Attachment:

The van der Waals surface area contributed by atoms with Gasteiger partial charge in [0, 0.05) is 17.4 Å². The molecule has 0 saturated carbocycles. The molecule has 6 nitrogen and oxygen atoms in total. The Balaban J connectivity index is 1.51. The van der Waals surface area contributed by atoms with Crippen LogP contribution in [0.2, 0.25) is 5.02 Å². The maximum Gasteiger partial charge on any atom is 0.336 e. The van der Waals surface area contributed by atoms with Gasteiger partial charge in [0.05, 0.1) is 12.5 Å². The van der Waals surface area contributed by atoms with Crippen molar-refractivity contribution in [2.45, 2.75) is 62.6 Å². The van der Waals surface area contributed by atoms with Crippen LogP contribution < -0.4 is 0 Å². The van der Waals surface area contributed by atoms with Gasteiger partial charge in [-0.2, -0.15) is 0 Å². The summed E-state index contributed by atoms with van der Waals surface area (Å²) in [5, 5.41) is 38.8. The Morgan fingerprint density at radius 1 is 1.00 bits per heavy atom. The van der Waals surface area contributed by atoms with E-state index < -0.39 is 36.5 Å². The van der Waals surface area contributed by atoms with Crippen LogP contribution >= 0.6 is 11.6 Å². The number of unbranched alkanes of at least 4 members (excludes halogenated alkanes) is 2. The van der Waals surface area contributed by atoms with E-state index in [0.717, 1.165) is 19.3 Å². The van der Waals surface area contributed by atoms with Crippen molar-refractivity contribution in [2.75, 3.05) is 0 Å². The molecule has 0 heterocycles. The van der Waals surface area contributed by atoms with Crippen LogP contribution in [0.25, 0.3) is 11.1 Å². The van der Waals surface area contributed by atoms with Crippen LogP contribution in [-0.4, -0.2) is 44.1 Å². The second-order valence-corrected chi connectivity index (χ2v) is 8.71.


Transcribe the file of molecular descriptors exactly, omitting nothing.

The van der Waals surface area contributed by atoms with Gasteiger partial charge in [0, 0.05) is 17.4 Å². The molecule has 0 saturated carbocycles. The molecule has 6 nitrogen and oxygen atoms in total. The Balaban J connectivity index is 1.51. The van der Waals surface area contributed by atoms with Crippen LogP contribution in [0.2, 0.25) is 5.02 Å². The maximum Gasteiger partial charge on any atom is 0.336 e. The van der Waals surface area contributed by atoms with Gasteiger partial charge in [0.05, 0.1) is 12.5 Å². The van der Waals surface area contributed by atoms with Crippen molar-refractivity contribution in [2.45, 2.75) is 62.6 Å². The van der Waals surface area contributed by atoms with Crippen LogP contribution < -0.4 is 0 Å². The van der Waals surface area contributed by atoms with Gasteiger partial charge in [-0.2, -0.15) is 0 Å². The summed E-state index contributed by atoms with van der Waals surface area (Å²) in [5, 5.41) is 38.8. The Morgan fingerprint density at radius 1 is 1.00 bits per heavy atom. The van der Waals surface area contributed by atoms with E-state index < -0.39 is 36.5 Å². The van der Waals surface area contributed by atoms with Crippen LogP contribution >= 0.6 is 11.6 Å². The number of unbranched alkanes of at least 4 members (excludes halogenated alkanes) is 2. The van der Waals surface area contributed by atoms with E-state index in [0.717, 1.165) is 19.3 Å². The van der Waals surface area contributed by atoms with Crippen molar-refractivity contribution in [2.75, 3.05) is 0 Å². The molecule has 0 heterocycles. The van der Waals surface area contributed by atoms with Crippen LogP contribution in [0.25, 0.3) is 11.1 Å². The van der Waals surface area contributed by atoms with Crippen LogP contribution in [-0.4, -0.2) is 44.1 Å². The second-order valence-corrected chi connectivity index (χ2v) is 8.71.